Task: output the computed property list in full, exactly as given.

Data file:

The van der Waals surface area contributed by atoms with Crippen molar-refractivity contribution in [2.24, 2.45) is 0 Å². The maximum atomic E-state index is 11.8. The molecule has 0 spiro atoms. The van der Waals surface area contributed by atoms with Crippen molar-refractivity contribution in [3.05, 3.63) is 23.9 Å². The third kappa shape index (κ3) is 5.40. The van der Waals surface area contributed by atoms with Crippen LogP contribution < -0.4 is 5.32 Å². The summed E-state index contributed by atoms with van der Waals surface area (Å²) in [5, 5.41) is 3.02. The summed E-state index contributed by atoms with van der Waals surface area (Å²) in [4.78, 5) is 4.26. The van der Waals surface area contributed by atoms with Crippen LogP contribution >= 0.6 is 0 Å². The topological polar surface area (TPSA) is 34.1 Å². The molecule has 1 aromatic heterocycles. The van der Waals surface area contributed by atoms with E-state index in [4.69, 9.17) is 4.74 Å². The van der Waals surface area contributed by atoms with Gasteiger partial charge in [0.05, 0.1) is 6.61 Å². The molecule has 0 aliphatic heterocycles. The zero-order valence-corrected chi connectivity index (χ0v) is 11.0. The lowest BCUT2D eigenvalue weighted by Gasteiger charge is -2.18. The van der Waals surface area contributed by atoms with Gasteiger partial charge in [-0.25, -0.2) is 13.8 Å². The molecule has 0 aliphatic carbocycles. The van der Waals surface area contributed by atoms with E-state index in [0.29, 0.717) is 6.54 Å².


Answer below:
The van der Waals surface area contributed by atoms with Crippen molar-refractivity contribution in [2.24, 2.45) is 0 Å². The maximum atomic E-state index is 11.8. The molecule has 0 spiro atoms. The van der Waals surface area contributed by atoms with Crippen molar-refractivity contribution in [3.05, 3.63) is 23.9 Å². The third kappa shape index (κ3) is 5.40. The van der Waals surface area contributed by atoms with Crippen LogP contribution < -0.4 is 5.32 Å². The summed E-state index contributed by atoms with van der Waals surface area (Å²) in [5, 5.41) is 3.02. The summed E-state index contributed by atoms with van der Waals surface area (Å²) in [4.78, 5) is 4.26. The van der Waals surface area contributed by atoms with Crippen LogP contribution >= 0.6 is 0 Å². The topological polar surface area (TPSA) is 34.1 Å². The molecule has 1 aromatic heterocycles. The van der Waals surface area contributed by atoms with E-state index in [4.69, 9.17) is 4.74 Å². The van der Waals surface area contributed by atoms with Gasteiger partial charge in [0.05, 0.1) is 6.61 Å². The molecule has 0 aliphatic heterocycles. The zero-order valence-corrected chi connectivity index (χ0v) is 11.0. The lowest BCUT2D eigenvalue weighted by Gasteiger charge is -2.18. The van der Waals surface area contributed by atoms with Gasteiger partial charge in [-0.25, -0.2) is 13.8 Å². The molecule has 0 aliphatic carbocycles. The van der Waals surface area contributed by atoms with E-state index in [0.29, 0.717) is 6.54 Å².